Walk a few blocks in any section of New York and you’re sure to see some fried chicken joints. However, some are great and some are… just okay (I hesitate to say bad, outright. It’s fried meat people, it would have to be pretty damn inedible for me to call it bad). But still, it can be hard to know which ones are worth your time. And while a quick google search can provide you with the tried and true favorites, check out the list below for some of the newest chicken on the block.
Chef Danny Bowien’s recently reopened Mission Chinese Food has been generally lauded as pretty damn good, and much improved over its original incarnation. Plus, on top of a great menu, there is a prime rib cart serving up ribs and king crab legs. Yes, that’s right, they will be pushing around a cart filled with meat and crab legs. People, why are you still reading this article. Go get some of that. Ok, no, wait, read the rest of the article then go get that. And as hard as it is to top a rolling cart of crab, Bowien’s Hainanese fried chicken has been getting the most attention. Very tender and crispy, cooked in a brine of koji rice with some lemon kosho to add some bite, this is a dish not to be missed.
171 E Broadway
The Williamsburg favorite for classic fried chicken washed down with a big ‘ol slice of pie has recently expanded to a second location on Canal Street. Now all you lazy Manhattan fools won’t have to drag your butts to Brooklyn to stuff your face with damn tasty fried chicken and biscuits slathered in hot sauce and honey butter. You will, however, still have to make the trek if you want the fried chicken sandwich – a crispy chicken cutlet with bacon, jack cheese, ranch, avocado, lettuce, tomato, onion, and mayo on a toasted bun – as the menus do differ slightly. (You know you want that.) So it’s probably better to be safe and eat at both of them.
43 Canal St.
This recent addition to Manhattan’s list of southern style eateries has been earning high praise for its classic, but complex southern cooking and gorgeous space. However, the true star of the show is the fried chicken. Chefs Jeff McGinnis and Janine Booth, both off the roster of Top Chef alums, source their fowl from Amish farms in Pennsylvania. They then brine the chicken in sweet tea, onions, and garlic for 24 hours (umm, yes please), before frying it up and dusting it with a coating of dehydrated lemon powder. Served with lemon slices and herbs on top, this dark, crispy friend chicken has an amazing citrus bite that helps balance out the rich fattiness of the fry. And guess what? They deliver. With a free cookie to boot. Hell yeah.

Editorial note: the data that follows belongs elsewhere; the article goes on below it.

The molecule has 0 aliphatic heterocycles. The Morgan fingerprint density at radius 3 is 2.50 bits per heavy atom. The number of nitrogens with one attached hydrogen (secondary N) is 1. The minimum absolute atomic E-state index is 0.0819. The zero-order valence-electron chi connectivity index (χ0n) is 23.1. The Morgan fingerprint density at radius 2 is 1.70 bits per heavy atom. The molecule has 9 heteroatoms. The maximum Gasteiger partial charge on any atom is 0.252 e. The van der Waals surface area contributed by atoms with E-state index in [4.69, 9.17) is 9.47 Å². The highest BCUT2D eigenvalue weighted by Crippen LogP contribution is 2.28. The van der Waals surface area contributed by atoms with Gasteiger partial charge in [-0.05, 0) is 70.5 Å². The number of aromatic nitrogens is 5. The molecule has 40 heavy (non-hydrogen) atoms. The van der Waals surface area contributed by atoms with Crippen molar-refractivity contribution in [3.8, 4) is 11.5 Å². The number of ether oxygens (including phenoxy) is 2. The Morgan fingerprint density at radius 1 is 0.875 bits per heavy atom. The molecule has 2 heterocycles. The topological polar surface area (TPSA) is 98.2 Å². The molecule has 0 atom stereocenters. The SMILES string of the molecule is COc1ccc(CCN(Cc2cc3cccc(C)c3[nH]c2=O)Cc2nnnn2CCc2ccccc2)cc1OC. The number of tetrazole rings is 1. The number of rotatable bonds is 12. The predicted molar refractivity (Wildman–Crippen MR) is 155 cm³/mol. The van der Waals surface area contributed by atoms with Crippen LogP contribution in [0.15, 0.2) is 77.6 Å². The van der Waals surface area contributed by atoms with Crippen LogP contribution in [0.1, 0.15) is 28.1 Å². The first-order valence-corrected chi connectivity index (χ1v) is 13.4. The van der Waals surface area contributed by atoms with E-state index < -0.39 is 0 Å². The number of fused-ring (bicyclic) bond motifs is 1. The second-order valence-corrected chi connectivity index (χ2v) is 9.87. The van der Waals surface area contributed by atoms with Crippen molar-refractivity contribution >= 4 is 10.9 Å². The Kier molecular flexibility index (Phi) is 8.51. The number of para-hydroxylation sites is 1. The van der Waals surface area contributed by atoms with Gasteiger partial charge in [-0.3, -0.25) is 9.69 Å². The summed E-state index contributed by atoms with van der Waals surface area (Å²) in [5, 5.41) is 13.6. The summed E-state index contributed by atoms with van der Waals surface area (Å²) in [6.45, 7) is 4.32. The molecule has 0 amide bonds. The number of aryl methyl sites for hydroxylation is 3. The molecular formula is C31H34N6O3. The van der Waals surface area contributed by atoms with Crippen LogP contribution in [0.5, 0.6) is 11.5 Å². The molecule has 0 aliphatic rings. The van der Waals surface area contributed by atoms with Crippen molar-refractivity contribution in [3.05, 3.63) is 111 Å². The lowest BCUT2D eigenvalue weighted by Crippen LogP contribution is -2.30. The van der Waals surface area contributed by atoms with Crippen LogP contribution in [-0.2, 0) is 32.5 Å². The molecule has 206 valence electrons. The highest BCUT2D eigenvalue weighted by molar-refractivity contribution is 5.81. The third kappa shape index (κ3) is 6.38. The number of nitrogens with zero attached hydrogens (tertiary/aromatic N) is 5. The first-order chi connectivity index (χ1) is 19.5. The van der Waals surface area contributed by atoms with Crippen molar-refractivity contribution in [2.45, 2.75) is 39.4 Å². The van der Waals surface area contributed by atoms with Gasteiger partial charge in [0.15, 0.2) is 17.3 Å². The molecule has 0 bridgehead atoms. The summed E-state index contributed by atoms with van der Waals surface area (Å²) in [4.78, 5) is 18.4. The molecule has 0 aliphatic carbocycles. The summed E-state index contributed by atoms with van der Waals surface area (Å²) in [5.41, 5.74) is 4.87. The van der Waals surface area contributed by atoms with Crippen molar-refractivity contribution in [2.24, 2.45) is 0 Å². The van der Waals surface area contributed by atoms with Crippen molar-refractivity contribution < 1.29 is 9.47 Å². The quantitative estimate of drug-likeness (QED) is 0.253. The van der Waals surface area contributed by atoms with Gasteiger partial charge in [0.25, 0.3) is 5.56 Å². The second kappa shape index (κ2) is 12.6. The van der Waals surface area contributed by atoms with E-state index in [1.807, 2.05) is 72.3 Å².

200 E 3rd St.
The late night champion of chicken fingers has expanded their operation to a second location in Murray Hill. Promising to be just as much a bastion of late night calorie consumption, this Sticky’s offers up a huge array of some of the tastiest, most interesting fried chicken fingers this side of… well, anywhere. Try the Cool Tikka Masala (curry chicken fingers with a creamy coconut yogurt sauce), the Buffalo Balsamic Maple, or the stroke of genius that is the Fiesta Finger (covered with tomatillo and cheese sauce made from Annie’s Mac & Cheese Powder). Or just get some fingers plain and dip them in a mess of any other awesome sauces.
484 3rd Ave.
I’ve saved the most exciting news for last (A reward for reading a whole article. Well done, friends!). Chef David Chang, king of the Momofuku empire, has just announce he will be opening a fried chicken joint. He will be utilizing the small space that used to house Momofuku Ko, before it sized up to its new location. Not only is Chang looking to make the best fried chicken around, he’s also experimenting with an app. There aren’t too many more details as of yet, but it certainly sounds awesome. Yes, Chef Chang, bring me fried chicken I ordered from my phone. I approve.
There’s no address as of yet, and the site hosts basically no info. But keep checking, I’m sure details will pop up eventually.
What are your top choices for finger-lickin’ chickin’?
Lauren is a New York based actor/singer/writer. She is a graduate of the American Repertory Theater/Moscow Art Theater School Institute for Advanced Theater Training at Harvard University as well as the College of the Holy Cross. She’s a fan of beer, pasta, and academic establishments with unnecessarily long titles. Find her on stage, or online– she’s there often.